Protecting yourself from inflation

Posted by Luke on the

Filed under economics

Your currency is worthless.

When priced in gold, you can see that over the last hundred years (see the graph below), the US Dollar has lost all of its value. The graph below plots the price of gold per ounce against the USD from 1915 to present. In 1915 the price of an ounce of gold was $19.25. When the dollar was created in 1792, the cost of gold was $18.60 per ounce, which we will refer to as the baseline value of the dollar. Between 1792 and 1915 (123 years) the price of gold only increased by 65 cents (roughly half a cent per year in inflation or an average of 0.028% p.a.). During this period, wages were relatively flat, however, America also became heavily industrialised, and the cost of living reduced by half. So, not only did the value of your money remain flat, you were able to buy more goods.

You'll note that the price of gold was flat until ~1932 when the government decided that it needed to devalue the currency, so it could create more dollars (since they were on a gold standard, they could only have as many dollars as you had gold reserves), so the legislature re-defined the value of an ounce of gold to be $35. Back then, it was a simple change of definition, since the dollar was still tied to, and redeemable in gold and silver. You'll notice that all hell breaks loose in 1971 when America left the gold standard (duping the entire world into accepting fake money tied to no real world value for their exports), and people were no longer allowed to redeem gold for their dollars (including foreign investors). Between 1971 and today, the price of gold rose from $36.56 to $1715.24 (as of March 2021). That is a face-melting 4591.56% inflation rate in 50 years, or an average of 91.8% per year.

The graph begins shortly after 1913 when the Federal Reserve Act was passed (creating the Federal Reserve), and the Sixteenth Amendment was ratified (allowing for the government to tax income). The Federal Reserve was intended to be an apolitical, non-government organisation to allow the creation of money to be separate from the legislature. That seems ridiculous in hindsight today, as the Fed and the legislature are just two sides of the same spending-addicted coin, hell-bent on debasing the currency no matter the cost. This isn't anything new; the Fed has been monetising the government's debt since the inception, but I think the wheels came off when legislature made the decision to leave the gold standard to fund their war machine abroad. The few checks and balances that previously existed evaporated. Before the legislature could vote to devalue the dollar, allowing the Fed to print more money, but after leaving the gold standard, the Fed now digitally prints tens of billions of dollars per month to buy treasury bonds to fuel the stock market bubble. Similarly, the income tax was another ill-fated policy. Originally, the income tax rate was 1% for people earning $0 to $20,000 (which is ~$529,911 today, according to the CPI, or $1,782,067 when priced in gold) with a top nominal tax rate of 7%. Clearly, in hindsight, these low rates were the camel's nose under the tent, and this was the government laying the groundwork for massive tax hikes during World War I (yet another war America didn't need to be involved in). By 1918, the top nominal tax rate was a whopping 77%.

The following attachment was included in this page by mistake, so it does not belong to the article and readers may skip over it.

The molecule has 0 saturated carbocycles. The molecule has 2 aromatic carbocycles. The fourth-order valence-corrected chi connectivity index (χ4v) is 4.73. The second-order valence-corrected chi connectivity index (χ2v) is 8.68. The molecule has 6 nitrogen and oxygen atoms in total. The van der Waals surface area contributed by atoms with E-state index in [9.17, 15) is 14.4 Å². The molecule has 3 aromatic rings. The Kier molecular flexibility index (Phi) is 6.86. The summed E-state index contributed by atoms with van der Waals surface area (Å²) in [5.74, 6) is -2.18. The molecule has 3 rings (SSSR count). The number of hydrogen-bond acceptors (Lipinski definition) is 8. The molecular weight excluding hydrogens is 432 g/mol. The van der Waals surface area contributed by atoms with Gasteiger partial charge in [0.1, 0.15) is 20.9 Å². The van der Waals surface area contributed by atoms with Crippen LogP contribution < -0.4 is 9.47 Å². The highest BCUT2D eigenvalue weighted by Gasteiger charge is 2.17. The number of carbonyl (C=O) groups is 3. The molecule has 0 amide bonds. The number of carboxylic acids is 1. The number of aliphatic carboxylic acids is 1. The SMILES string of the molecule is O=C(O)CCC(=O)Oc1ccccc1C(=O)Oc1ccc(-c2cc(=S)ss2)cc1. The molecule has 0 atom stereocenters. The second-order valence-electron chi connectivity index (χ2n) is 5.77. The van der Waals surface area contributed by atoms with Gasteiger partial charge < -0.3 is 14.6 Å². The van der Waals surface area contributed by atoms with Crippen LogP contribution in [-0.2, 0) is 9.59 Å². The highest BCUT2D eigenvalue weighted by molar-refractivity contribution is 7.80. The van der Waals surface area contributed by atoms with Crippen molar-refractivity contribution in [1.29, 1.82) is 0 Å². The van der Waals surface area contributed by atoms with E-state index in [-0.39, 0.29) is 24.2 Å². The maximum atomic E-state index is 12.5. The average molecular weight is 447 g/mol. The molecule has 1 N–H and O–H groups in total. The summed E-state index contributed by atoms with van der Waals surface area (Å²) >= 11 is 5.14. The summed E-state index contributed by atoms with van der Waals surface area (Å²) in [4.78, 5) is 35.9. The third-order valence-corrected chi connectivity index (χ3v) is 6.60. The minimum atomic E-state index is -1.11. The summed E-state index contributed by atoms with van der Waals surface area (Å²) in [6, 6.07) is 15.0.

All of that background is just to highlight the state of decay America is in which continues to accelerate as government grows. The reason I like to view inflation through the lens of gold price is because gold has been used as money for thousands of years, which is a much more meaningful time-scale than the ~240 years the USD has been in existence. Interestingly, when you price the Dow Jones index in dollars, it's at a record high of $32,981.55 (compared to the $1457.37 in 1915), which is an increase of 2163%, however, when you price it in ounces of gold, today it's at 19.23Oz (as compared to the 2.86Oz in 1915), that's an increase of 572.4%. A far cry from the >2,000% when measured in dollars.